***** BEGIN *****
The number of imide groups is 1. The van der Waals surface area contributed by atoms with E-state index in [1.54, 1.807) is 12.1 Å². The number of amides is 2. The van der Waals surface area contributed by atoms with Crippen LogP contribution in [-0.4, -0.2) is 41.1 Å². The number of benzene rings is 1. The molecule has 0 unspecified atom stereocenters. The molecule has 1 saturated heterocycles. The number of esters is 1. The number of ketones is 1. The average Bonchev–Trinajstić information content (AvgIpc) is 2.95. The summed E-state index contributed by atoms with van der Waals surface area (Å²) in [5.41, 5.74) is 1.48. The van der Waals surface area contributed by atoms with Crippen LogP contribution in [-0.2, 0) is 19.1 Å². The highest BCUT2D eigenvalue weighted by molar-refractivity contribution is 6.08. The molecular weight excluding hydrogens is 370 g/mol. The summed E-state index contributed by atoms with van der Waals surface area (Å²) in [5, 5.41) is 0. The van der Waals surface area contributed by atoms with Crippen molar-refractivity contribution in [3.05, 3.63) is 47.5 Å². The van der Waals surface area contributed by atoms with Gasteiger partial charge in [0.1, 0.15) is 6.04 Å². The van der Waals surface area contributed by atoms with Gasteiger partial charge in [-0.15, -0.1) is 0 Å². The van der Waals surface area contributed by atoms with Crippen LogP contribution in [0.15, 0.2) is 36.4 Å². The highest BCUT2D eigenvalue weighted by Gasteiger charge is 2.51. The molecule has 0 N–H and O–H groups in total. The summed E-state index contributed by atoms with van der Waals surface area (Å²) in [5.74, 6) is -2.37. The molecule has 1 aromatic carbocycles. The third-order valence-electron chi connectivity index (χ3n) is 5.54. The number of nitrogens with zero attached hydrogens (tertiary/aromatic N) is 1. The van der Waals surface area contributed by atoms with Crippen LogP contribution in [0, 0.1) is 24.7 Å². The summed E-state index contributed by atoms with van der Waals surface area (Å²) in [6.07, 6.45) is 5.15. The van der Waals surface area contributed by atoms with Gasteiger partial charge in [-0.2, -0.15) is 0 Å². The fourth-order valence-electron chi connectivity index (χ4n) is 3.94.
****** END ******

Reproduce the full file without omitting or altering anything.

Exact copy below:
The number of imide groups is 1. The van der Waals surface area contributed by atoms with E-state index in [1.54, 1.807) is 12.1 Å². The number of amides is 2. The van der Waals surface area contributed by atoms with Crippen LogP contribution in [-0.4, -0.2) is 41.1 Å². The number of benzene rings is 1. The molecule has 0 unspecified atom stereocenters. The molecule has 1 saturated heterocycles. The number of esters is 1. The number of ketones is 1. The average Bonchev–Trinajstić information content (AvgIpc) is 2.95. The summed E-state index contributed by atoms with van der Waals surface area (Å²) in [5.41, 5.74) is 1.48. The van der Waals surface area contributed by atoms with Crippen LogP contribution in [-0.2, 0) is 19.1 Å². The highest BCUT2D eigenvalue weighted by molar-refractivity contribution is 6.08. The molecular weight excluding hydrogens is 370 g/mol. The summed E-state index contributed by atoms with van der Waals surface area (Å²) in [5, 5.41) is 0. The van der Waals surface area contributed by atoms with Crippen molar-refractivity contribution in [3.05, 3.63) is 47.5 Å². The van der Waals surface area contributed by atoms with Gasteiger partial charge in [0.1, 0.15) is 6.04 Å². The van der Waals surface area contributed by atoms with Gasteiger partial charge in [-0.15, -0.1) is 0 Å². The van der Waals surface area contributed by atoms with Crippen LogP contribution in [0.15, 0.2) is 36.4 Å². The highest BCUT2D eigenvalue weighted by Gasteiger charge is 2.51. The molecule has 0 N–H and O–H groups in total. The summed E-state index contributed by atoms with van der Waals surface area (Å²) in [5.74, 6) is -2.37. The molecule has 1 aromatic carbocycles. The third-order valence-electron chi connectivity index (χ3n) is 5.54. The number of nitrogens with zero attached hydrogens (tertiary/aromatic N) is 1. The van der Waals surface area contributed by atoms with Crippen LogP contribution in [0, 0.1) is 24.7 Å². The summed E-state index contributed by atoms with van der Waals surface area (Å²) in [6.07, 6.45) is 5.15. The van der Waals surface area contributed by atoms with Gasteiger partial charge in [-0.2, -0.15) is 0 Å². The fourth-order valence-electron chi connectivity index (χ4n) is 3.94.